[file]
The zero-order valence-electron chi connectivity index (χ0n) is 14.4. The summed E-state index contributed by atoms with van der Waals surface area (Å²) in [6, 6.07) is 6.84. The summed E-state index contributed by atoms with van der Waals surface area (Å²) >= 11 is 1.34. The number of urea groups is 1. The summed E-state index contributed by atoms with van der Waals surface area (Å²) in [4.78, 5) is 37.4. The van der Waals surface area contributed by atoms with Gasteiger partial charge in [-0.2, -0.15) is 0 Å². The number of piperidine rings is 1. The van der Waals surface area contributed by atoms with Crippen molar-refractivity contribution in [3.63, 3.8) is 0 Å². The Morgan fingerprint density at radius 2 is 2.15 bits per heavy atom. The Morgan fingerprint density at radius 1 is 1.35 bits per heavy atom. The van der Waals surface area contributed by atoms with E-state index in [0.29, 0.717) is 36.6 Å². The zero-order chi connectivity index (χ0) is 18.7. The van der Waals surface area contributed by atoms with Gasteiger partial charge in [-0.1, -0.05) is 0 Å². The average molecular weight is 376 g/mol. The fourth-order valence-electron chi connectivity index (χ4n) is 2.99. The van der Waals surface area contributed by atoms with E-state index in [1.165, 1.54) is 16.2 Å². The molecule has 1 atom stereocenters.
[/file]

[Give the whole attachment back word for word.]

The zero-order valence-electron chi connectivity index (χ0n) is 14.4. The summed E-state index contributed by atoms with van der Waals surface area (Å²) in [6, 6.07) is 6.84. The summed E-state index contributed by atoms with van der Waals surface area (Å²) >= 11 is 1.34. The number of urea groups is 1. The summed E-state index contributed by atoms with van der Waals surface area (Å²) in [4.78, 5) is 37.4. The van der Waals surface area contributed by atoms with Gasteiger partial charge in [-0.2, -0.15) is 0 Å². The number of piperidine rings is 1. The van der Waals surface area contributed by atoms with Crippen molar-refractivity contribution in [3.63, 3.8) is 0 Å². The Morgan fingerprint density at radius 2 is 2.15 bits per heavy atom. The Morgan fingerprint density at radius 1 is 1.35 bits per heavy atom. The van der Waals surface area contributed by atoms with E-state index in [0.29, 0.717) is 36.6 Å². The zero-order chi connectivity index (χ0) is 18.7. The van der Waals surface area contributed by atoms with Gasteiger partial charge in [-0.1, -0.05) is 0 Å². The average molecular weight is 376 g/mol. The fourth-order valence-electron chi connectivity index (χ4n) is 2.99. The van der Waals surface area contributed by atoms with E-state index in [1.165, 1.54) is 16.2 Å². The molecule has 1 atom stereocenters.